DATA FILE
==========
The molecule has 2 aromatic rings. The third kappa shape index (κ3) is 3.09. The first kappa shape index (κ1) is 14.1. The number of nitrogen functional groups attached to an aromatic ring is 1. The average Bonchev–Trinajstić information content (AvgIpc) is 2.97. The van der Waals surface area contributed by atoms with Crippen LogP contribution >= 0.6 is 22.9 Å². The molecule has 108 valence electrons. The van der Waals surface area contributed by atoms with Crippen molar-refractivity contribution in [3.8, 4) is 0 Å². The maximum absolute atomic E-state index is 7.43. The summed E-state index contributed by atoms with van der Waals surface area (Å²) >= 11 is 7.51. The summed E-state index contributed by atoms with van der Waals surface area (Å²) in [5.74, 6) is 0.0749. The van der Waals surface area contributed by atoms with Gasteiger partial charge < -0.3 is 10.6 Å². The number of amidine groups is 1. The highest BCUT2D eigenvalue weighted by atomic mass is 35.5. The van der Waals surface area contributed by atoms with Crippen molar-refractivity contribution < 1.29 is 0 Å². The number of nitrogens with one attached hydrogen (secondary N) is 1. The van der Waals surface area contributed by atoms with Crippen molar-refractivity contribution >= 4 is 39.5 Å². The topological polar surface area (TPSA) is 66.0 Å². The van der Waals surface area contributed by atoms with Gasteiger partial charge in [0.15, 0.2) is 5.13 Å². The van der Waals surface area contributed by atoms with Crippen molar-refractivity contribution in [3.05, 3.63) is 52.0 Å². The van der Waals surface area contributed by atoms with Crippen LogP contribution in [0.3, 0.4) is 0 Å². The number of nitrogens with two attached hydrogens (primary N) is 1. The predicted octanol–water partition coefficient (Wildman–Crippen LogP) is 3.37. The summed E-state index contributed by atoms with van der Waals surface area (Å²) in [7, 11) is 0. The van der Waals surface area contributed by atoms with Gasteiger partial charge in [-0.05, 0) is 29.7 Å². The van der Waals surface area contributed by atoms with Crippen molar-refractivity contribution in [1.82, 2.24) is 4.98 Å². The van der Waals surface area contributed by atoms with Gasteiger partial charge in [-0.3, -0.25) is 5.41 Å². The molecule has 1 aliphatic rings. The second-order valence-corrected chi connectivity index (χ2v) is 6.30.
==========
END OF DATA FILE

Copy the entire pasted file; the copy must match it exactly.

The molecule has 2 aromatic rings. The third kappa shape index (κ3) is 3.09. The first kappa shape index (κ1) is 14.1. The number of nitrogen functional groups attached to an aromatic ring is 1. The average Bonchev–Trinajstić information content (AvgIpc) is 2.97. The van der Waals surface area contributed by atoms with Crippen LogP contribution >= 0.6 is 22.9 Å². The molecule has 108 valence electrons. The van der Waals surface area contributed by atoms with Crippen molar-refractivity contribution in [3.8, 4) is 0 Å². The maximum absolute atomic E-state index is 7.43. The summed E-state index contributed by atoms with van der Waals surface area (Å²) >= 11 is 7.51. The summed E-state index contributed by atoms with van der Waals surface area (Å²) in [5.74, 6) is 0.0749. The van der Waals surface area contributed by atoms with Gasteiger partial charge < -0.3 is 10.6 Å². The number of amidine groups is 1. The highest BCUT2D eigenvalue weighted by atomic mass is 35.5. The van der Waals surface area contributed by atoms with Crippen molar-refractivity contribution < 1.29 is 0 Å². The number of nitrogens with one attached hydrogen (secondary N) is 1. The van der Waals surface area contributed by atoms with Crippen molar-refractivity contribution >= 4 is 39.5 Å². The topological polar surface area (TPSA) is 66.0 Å². The van der Waals surface area contributed by atoms with Gasteiger partial charge in [0.15, 0.2) is 5.13 Å². The van der Waals surface area contributed by atoms with Crippen molar-refractivity contribution in [3.05, 3.63) is 52.0 Å². The van der Waals surface area contributed by atoms with Crippen LogP contribution in [0.3, 0.4) is 0 Å². The number of nitrogens with two attached hydrogens (primary N) is 1. The predicted octanol–water partition coefficient (Wildman–Crippen LogP) is 3.37. The summed E-state index contributed by atoms with van der Waals surface area (Å²) in [7, 11) is 0. The van der Waals surface area contributed by atoms with Gasteiger partial charge in [-0.05, 0) is 29.7 Å². The van der Waals surface area contributed by atoms with Crippen molar-refractivity contribution in [1.82, 2.24) is 4.98 Å². The van der Waals surface area contributed by atoms with Gasteiger partial charge in [-0.3, -0.25) is 5.41 Å². The molecule has 1 aliphatic rings. The second-order valence-corrected chi connectivity index (χ2v) is 6.30.